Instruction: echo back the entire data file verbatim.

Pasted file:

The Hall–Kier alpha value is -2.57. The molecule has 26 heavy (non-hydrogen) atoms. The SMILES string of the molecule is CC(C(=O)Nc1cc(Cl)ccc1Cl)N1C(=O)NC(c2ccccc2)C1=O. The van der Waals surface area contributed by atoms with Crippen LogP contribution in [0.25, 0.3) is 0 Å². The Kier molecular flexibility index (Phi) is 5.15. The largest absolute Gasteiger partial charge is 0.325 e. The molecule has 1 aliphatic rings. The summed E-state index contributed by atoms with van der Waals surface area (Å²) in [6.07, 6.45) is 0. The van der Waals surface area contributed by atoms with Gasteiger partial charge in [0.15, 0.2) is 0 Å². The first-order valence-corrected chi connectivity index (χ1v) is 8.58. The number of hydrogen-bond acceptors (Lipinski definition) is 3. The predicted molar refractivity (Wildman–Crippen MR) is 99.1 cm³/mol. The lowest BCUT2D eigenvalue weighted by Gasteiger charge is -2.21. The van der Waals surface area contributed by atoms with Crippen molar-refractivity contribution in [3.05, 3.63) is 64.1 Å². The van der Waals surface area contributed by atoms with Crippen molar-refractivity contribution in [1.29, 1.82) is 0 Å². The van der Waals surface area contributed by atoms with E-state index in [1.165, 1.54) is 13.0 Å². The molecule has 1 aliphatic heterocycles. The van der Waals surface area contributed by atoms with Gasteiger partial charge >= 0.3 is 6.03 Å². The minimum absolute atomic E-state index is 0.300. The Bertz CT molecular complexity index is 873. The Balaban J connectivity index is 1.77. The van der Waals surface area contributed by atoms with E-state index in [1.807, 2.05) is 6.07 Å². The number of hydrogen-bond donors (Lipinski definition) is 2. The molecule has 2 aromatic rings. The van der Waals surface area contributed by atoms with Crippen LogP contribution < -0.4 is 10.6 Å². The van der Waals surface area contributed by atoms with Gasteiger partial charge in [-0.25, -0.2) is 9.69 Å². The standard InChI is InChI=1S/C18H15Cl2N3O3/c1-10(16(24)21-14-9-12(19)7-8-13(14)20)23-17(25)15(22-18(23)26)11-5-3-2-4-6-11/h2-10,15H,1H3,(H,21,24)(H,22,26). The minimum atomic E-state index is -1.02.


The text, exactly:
The Hall–Kier alpha value is -2.57. The molecule has 26 heavy (non-hydrogen) atoms. The SMILES string of the molecule is CC(C(=O)Nc1cc(Cl)ccc1Cl)N1C(=O)NC(c2ccccc2)C1=O. The van der Waals surface area contributed by atoms with Crippen LogP contribution in [0.25, 0.3) is 0 Å². The Kier molecular flexibility index (Phi) is 5.15. The largest absolute Gasteiger partial charge is 0.325 e. The molecule has 1 aliphatic rings. The summed E-state index contributed by atoms with van der Waals surface area (Å²) in [6.07, 6.45) is 0. The van der Waals surface area contributed by atoms with Gasteiger partial charge in [0.15, 0.2) is 0 Å². The first-order valence-corrected chi connectivity index (χ1v) is 8.58. The number of hydrogen-bond acceptors (Lipinski definition) is 3. The predicted molar refractivity (Wildman–Crippen MR) is 99.1 cm³/mol. The lowest BCUT2D eigenvalue weighted by Gasteiger charge is -2.21. The van der Waals surface area contributed by atoms with Crippen molar-refractivity contribution in [3.05, 3.63) is 64.1 Å². The van der Waals surface area contributed by atoms with Crippen molar-refractivity contribution in [1.29, 1.82) is 0 Å². The van der Waals surface area contributed by atoms with E-state index in [1.165, 1.54) is 13.0 Å². The molecule has 1 aliphatic heterocycles. The van der Waals surface area contributed by atoms with Gasteiger partial charge >= 0.3 is 6.03 Å². The minimum absolute atomic E-state index is 0.300. The Bertz CT molecular complexity index is 873. The Balaban J connectivity index is 1.77. The van der Waals surface area contributed by atoms with E-state index in [1.807, 2.05) is 6.07 Å². The number of hydrogen-bond donors (Lipinski definition) is 2. The molecule has 2 aromatic rings. The van der Waals surface area contributed by atoms with Crippen LogP contribution < -0.4 is 10.6 Å². The van der Waals surface area contributed by atoms with Gasteiger partial charge in [-0.25, -0.2) is 9.69 Å². The standard InChI is InChI=1S/C18H15Cl2N3O3/c1-10(16(24)21-14-9-12(19)7-8-13(14)20)23-17(25)15(22-18(23)26)11-5-3-2-4-6-11/h2-10,15H,1H3,(H,21,24)(H,22,26). The minimum atomic E-state index is -1.02.